The Fourth of July is a "great day to be an American," the U.S. ambassador to Japan said in his annual Independence Day message.
As he has done for the past three years, Ambassador J. Thomas Schieffer posted his annual greetings on the U.S. Embassy Web site (tokyo.usembassy.gov), expressing his hopes of inspiring Americans living in Japan who will miss the fireworks and picnics that mark the Fourth in the United States and explaining the festivities to Japanese citizens.
"From the spectacular Independence Day Parade and National Symphony Orchestra concert on the Mall in Washington, D.C., to the countless heart-warming events down the main streets of small towns from coast to coast, it is a grand celebration and a great day to be an American."
Most of the time, Mr. Schieffer is busy defending U.S. interests in Japan or occasionally haranguing the Japanese government over some issue of the day. Recently he complained that Japan is spending too little on defense and relying too much on the U.S. nuclear umbrella. On Tuesday, he defended the Bush administration against complaints from Japan over removing North Korea from the U.S. terrorist blacklist.
However, on the Fourth of July, Mr. Schieffer delivers a history lesson and expresses his hope the United States can inspire freedom around the world.
"On each anniversary of the adoption of our Declaration of Independence, we give thanks for the tremendous courage and conviction of our Founders, 56 brave men who signed their names to that bold creed of freedom drafted by Thomas Jefferson 232 years ago," the ambassador wrote.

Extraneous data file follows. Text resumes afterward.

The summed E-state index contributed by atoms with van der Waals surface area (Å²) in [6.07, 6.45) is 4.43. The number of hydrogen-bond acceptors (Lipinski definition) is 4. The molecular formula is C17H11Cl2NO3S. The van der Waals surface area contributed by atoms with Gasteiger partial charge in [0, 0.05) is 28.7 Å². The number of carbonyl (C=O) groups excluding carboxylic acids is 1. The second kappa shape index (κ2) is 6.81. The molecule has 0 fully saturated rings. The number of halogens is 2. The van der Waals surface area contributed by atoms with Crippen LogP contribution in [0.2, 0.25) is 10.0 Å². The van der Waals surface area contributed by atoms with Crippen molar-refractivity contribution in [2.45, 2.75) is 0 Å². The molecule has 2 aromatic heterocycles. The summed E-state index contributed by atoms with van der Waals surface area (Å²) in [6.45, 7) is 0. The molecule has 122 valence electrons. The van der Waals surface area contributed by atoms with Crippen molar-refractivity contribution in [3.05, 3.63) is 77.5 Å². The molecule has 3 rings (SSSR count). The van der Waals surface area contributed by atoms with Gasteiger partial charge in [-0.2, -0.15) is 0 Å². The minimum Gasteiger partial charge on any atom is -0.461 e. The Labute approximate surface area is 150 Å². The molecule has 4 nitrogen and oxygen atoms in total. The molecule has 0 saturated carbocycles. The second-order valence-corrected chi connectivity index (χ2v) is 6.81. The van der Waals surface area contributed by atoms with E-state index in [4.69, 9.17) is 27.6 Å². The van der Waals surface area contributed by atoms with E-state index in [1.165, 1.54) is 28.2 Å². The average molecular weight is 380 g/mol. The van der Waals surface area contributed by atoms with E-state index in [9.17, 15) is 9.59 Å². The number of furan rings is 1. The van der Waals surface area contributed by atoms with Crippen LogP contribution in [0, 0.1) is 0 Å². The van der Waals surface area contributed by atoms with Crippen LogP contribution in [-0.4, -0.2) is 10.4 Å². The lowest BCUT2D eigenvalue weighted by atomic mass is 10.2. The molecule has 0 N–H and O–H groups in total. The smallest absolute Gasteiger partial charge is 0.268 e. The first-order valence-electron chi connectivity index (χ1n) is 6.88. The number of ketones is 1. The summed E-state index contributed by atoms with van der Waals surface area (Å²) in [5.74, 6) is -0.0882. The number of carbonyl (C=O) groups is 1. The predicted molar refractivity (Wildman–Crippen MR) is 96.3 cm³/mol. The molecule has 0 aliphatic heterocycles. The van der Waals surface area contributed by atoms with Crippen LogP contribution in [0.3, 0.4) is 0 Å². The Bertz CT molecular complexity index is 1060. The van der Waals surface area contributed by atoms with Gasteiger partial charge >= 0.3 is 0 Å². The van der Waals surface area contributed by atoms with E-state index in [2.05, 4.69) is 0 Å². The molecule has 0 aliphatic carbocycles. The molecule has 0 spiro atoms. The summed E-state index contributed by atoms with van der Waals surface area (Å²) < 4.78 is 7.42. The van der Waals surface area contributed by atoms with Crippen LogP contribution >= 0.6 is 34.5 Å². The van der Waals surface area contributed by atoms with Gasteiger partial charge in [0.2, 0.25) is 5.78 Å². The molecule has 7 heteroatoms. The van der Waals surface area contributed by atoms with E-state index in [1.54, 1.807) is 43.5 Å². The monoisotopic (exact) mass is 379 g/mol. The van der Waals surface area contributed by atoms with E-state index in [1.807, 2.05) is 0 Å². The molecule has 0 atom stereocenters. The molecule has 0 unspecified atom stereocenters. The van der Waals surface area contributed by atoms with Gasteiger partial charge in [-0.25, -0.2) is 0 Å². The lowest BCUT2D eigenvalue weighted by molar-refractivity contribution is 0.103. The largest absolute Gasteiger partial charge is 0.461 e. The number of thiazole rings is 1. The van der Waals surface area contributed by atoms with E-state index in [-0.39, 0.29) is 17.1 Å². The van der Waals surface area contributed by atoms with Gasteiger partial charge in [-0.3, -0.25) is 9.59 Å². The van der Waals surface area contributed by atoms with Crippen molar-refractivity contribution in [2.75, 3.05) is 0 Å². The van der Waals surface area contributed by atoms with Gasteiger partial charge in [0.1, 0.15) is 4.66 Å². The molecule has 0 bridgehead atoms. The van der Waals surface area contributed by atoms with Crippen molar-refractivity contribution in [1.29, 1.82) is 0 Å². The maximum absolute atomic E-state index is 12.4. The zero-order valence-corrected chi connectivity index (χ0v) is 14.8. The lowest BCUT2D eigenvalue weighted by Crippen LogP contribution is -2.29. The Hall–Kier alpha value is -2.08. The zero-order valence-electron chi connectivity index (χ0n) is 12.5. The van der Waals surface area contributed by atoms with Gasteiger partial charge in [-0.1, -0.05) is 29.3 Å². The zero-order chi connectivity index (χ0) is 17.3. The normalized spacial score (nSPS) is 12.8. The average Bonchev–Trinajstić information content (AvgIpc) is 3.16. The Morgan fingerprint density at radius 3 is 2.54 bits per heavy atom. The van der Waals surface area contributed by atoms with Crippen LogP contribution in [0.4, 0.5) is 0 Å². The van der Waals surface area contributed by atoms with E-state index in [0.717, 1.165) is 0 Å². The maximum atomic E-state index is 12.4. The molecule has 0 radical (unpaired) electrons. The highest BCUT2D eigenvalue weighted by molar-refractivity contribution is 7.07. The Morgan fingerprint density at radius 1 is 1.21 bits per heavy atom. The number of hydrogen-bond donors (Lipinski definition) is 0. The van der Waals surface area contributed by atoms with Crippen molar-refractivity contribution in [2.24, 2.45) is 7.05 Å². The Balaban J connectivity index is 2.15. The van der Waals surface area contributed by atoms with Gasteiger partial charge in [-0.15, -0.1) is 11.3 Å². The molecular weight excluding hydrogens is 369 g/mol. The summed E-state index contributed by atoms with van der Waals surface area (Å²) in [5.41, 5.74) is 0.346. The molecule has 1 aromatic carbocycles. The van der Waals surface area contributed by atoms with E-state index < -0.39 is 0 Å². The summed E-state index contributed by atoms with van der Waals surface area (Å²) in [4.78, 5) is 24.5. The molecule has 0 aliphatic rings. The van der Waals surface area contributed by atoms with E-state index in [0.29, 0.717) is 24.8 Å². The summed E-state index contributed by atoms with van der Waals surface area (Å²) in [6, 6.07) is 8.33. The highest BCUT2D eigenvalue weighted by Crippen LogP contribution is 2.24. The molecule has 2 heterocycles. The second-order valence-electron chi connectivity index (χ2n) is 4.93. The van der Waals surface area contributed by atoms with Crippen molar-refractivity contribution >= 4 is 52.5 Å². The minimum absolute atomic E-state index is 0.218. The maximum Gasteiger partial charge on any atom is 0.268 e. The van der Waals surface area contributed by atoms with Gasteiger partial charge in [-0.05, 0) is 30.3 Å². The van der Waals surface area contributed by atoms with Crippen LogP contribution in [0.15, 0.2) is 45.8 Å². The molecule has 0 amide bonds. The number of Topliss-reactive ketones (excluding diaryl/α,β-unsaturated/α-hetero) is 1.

Mr. Schieffer added that Americans "aspire to a world in which all citizens" will one day enjoy those rights. He noted that those freedoms defined in the Declaration of Independence "are at the basis of the U.S.-Japanese alliance."
The ambassador from Afghanistan is marking the Fourth of July by thanking Americans for liberating his country and helping Afghans achieve some of the freedoms celebrated on Independence Day.
"In 2001, U.S. soldiers entered Afghanistan to liberate the country from the tyranny of the Taliban and help the Afghan people fight for the same principles that motivated America's struggle for independence," Ambassador Said T. Jawad wrote on the Web site, embassyofafghanistan.org.
The United States overthrew the Taliban, which had imposed a harsh brand of Islamic fundamentalism on Afghans, because the movement sheltered Osama bin Laden and his al Qaeda terrorist network. U.S., NATO and Afghan forces are still battling a Taliban resistance hiding along the lawless Afghan-Pakistan border.
Mr. Jawad noted that since the U.S. invasion, Afghans have elected a president and parliament and enacted laws to protect women, whose human rights were regularly abused by the Taliban.
The ambassador conveyed his condolences to the relatives of the 541 U.S. troops killed in Afghanistan.
"These deaths are tragic, but they did not die in vain," he said. "They served with bravery and distinction, and their sacrifice will allow Afghanistan the freedom, justice and equality that so many patriots have fought for and that Americans celebrate every Fourth of July."
Obviously the Canadian Embassy thought it was a good idea at the time when it e-mailed invitations for its annual Canada Day celebration on Tuesday with a drawing of a famous French explorer holding a dish of poutine, a French-Canadian snack of French fries covered in cheese curd and gravy.
However, the invitation offended Jean-Paul Perreault, president of Imperatif Francais, a French-Canadian language rights organization. He claimed the drawing of Samuel de Champlain disrespected the founder of Quebec City, which is celebrating its 400th anniversary this week. He demand an apology from Prime Minister Stephen J. Harper, Foreign Minister David Emerson and Canadian Ambassador Michael Wilson.
Canadian Embassy spokesman Tristan Landry, a French-Canadian, said the embassy has removed it from its Web site.
"We apologize if it offended anyone," he told reporters.
Call Embassy Row at 202/636-3297, fax 202/832-7278 or e-mail firstname.lastname@example.org.